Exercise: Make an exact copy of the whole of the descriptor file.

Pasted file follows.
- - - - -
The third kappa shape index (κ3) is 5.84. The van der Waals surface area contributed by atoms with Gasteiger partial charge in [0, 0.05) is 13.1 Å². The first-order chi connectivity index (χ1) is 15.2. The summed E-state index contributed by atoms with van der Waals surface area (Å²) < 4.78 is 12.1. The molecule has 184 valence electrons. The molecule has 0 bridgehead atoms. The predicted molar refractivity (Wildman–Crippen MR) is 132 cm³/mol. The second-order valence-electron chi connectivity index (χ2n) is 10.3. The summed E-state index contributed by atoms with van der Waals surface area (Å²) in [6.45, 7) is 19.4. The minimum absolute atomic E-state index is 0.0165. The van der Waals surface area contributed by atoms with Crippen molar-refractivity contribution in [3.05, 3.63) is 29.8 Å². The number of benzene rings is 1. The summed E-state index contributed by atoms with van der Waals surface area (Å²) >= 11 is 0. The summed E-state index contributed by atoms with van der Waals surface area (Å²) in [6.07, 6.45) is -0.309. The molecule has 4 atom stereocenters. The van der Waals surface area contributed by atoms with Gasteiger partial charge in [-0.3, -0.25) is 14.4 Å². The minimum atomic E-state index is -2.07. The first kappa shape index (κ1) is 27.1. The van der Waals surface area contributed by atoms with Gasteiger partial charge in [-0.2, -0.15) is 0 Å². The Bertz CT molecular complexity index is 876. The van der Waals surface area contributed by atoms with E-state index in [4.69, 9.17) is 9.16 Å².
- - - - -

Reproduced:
The third kappa shape index (κ3) is 5.84. The van der Waals surface area contributed by atoms with Gasteiger partial charge in [0, 0.05) is 13.1 Å². The first-order chi connectivity index (χ1) is 15.2. The summed E-state index contributed by atoms with van der Waals surface area (Å²) < 4.78 is 12.1. The molecule has 184 valence electrons. The molecule has 0 bridgehead atoms. The predicted molar refractivity (Wildman–Crippen MR) is 132 cm³/mol. The second-order valence-electron chi connectivity index (χ2n) is 10.3. The summed E-state index contributed by atoms with van der Waals surface area (Å²) in [6.45, 7) is 19.4. The minimum absolute atomic E-state index is 0.0165. The van der Waals surface area contributed by atoms with Crippen molar-refractivity contribution in [3.05, 3.63) is 29.8 Å². The number of benzene rings is 1. The summed E-state index contributed by atoms with van der Waals surface area (Å²) >= 11 is 0. The summed E-state index contributed by atoms with van der Waals surface area (Å²) in [6.07, 6.45) is -0.309. The molecule has 4 atom stereocenters. The van der Waals surface area contributed by atoms with Gasteiger partial charge in [-0.3, -0.25) is 14.4 Å². The minimum atomic E-state index is -2.07. The first kappa shape index (κ1) is 27.1. The van der Waals surface area contributed by atoms with Gasteiger partial charge in [-0.2, -0.15) is 0 Å². The Bertz CT molecular complexity index is 876. The van der Waals surface area contributed by atoms with E-state index in [4.69, 9.17) is 9.16 Å².